‘Nigeria’s sports need honest leadership, not system, to grow’
‘We need to go back to sports commission model’
Sport is one aspect of human existence that has continuously evolved. All over the world, the sports sector has emerged from a recreational activity to a way of life that provides riches beyond the dreams of talented youngsters, mostly from poor backgrounds, and creates jobs for many others working in its support services.
From the analogue system of the Greek Olympic days, sport has grown to an industry that employs the most sophisticated technology to build modern day athletes and create state of the art theatres for talented youngsters to display their skills.
Sport has also become a big tool for international diplomacy, with countries flaunting their citizens talents at major international competitions to boost their images.
Such countries as the United States, Russia, Jamaica, China, Kenya, Ethiopia, Germany, South Africa, Brazil, Great Britain, Australia and Italy pride themselves as world leaders not only because of their advancement in technology and their huge per capita income, but also because of their dominance in major international sporting events.
Over the years, the United States, Russia, China, Great Britain, Canada, Kenya, Jamaica and Ethiopia, among others, have dominated the Olympic Games and major athletics championships, just as Brazil, Italy, France, Germany, Argentina, England, Spain, and Holland are the world leaders in football’s World Cup.
Nigeria was once among the top 10 athletics countries of the world, with the country almost always in the final of every major competition from independence and up until the early 2000s.
When the country celebrated its 60th independence anniversary, most sport historians who went through the country’s performance over this period lamented the great slide in the nation’s sports development, with many concluding that the period from 1998 to the present has been the worst in its sports development. the general consensus has remained that Nigerian sports has failed to live up to its full potentials as the country’s sportsmen and women have been blowing hot and cold at international competitions since Independence.
At the attainment of independence in 1960, Nigeria took its first major step towards sports development in 1971 when it set up the National Sports Commission with some of the brightest sports administrators as its custodians. The National Sports Commission gave birth in 1976 to the Nations Sports Festival, which from the first 20 years served as the big stage where sportsmen and women from all corners of the country came to display their talents. It became a big avenue for the discovery of young talents who later blossomed to the international stage.
Unfortunately, the National Sports Festival has been so watered down that it has now become a jamboree where states recruit mercenaries to win and justify the moneys their governments spend on sports annually. The National Sports Festival, formerly meant to hold every two years, has also suffered scheduling problems due to the inability of some hosts to stage the event within the stated period.
As it is in many other aspects of the Nigeria’s life, sport has suffered its unfair share of maladministration and neglect exacerbated by the government’s penchant to appoint politicians who know little or nothing about the sector to administer it. Analysts believe that one of the biggest blows to the country’s sports development was dealt by the immediate sports minister, Solomon Dalung, who scrapped the National Sports Commission and allowed all manner of civil servants to populate the decision-making rank of the sector.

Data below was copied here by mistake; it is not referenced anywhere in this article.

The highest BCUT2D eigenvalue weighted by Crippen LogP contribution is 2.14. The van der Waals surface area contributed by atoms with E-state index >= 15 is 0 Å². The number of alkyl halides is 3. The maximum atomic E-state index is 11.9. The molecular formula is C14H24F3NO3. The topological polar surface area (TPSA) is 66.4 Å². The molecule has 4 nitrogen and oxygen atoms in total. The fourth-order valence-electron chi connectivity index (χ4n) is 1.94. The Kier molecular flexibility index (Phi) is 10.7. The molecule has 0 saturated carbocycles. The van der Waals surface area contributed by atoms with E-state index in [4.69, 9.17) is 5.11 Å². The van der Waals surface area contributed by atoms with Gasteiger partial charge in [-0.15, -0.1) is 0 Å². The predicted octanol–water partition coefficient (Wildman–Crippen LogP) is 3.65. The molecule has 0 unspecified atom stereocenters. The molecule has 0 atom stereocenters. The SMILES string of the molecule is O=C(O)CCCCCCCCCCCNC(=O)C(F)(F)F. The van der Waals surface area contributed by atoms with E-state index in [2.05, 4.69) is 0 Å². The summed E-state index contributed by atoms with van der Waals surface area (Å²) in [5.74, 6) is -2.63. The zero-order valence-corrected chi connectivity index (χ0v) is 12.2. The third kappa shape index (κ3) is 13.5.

The result is that both human and material resources have been mismanaged such that in recent times, Nigeria has failed to attend major developmental competitions, which would have given the country’s young talents the opportunity to hone their skills and test their strengths against their peers from all over the world.
However, there seems to be a gradual but steady reversal in the country’s lost fortunes at the international scene due mainly to efforts of a few individuals and federations. Chief among these federations are basketball, wrestling, taekwondo and boxing, which have been trying to make up for lost grounds through the efforts of their leadership and the current administration at the sports ministry.
For the first time in Nigeria’s participation at the Olympics, the country’s men and women basketball teams will feature at the Games next year in Tokyo, all other things being equal. Apart from basketball, wrestling, boxing and taekwondo show promise of sports that will break the medals jinx that has dogged Nigeria since the London 2012 Games.
According to former Nigerian football captain, Segun Odegbami, there are signs of new lease of life in the country’s sports, which has been floundering since 1990.
Odegbami, who has managed some of the country’s brightest stars to global success, said, however, that it would take a whole lot of things to change for the country to regain its place among the biggest sporting nations of the world.
He said, “The truth is that in the 1990s sports lost their innocence, independence and direction, and became a weapon of destruction and exploitation in the hands of a few administrators who had agenda different from those of developing the youth of the country, encouraging mass participation at all levels, combining sports with education in the schools, encouraging sports and education through provision of scholarships in tertiary institutions, exposing the best talents to the best coaching, training and competition at home and abroad, training the trainers for capacity building, and rewarding all those that excelled.”
According to Odegbami, Nigeria has to return to grassroots to discover talents and then employ well trained coaches to nurture them and bring out the champions in them. He added: “There is one thing most Nigerians are in agreement with – things are not very well with the state of the country. Given Nigeria’s huge resources and capacity, the country should be in a much better place and condition than it has been since ‘freed’ from the shackles of British rule in 1960. But the country is not. Instead, in 2020, she is bleeding, groaning and wailing under the weight and siege of insecurity and under-development in virtually all sectors.
“In my humble experience, one of the very few human activities that has defied the divides in society, and have actually now developed immunity against the vagaries of human prejudices – race, religion, economy and social status – is Sport. Through most of modern history, sport has sustained and prospered in relative peace and friendship.
“Understanding why this is so does not require a degree in the social sciences. Sport is a very powerful tool for human relations. In Nigeria, no other activity drives the unity of Nigerians as does sport.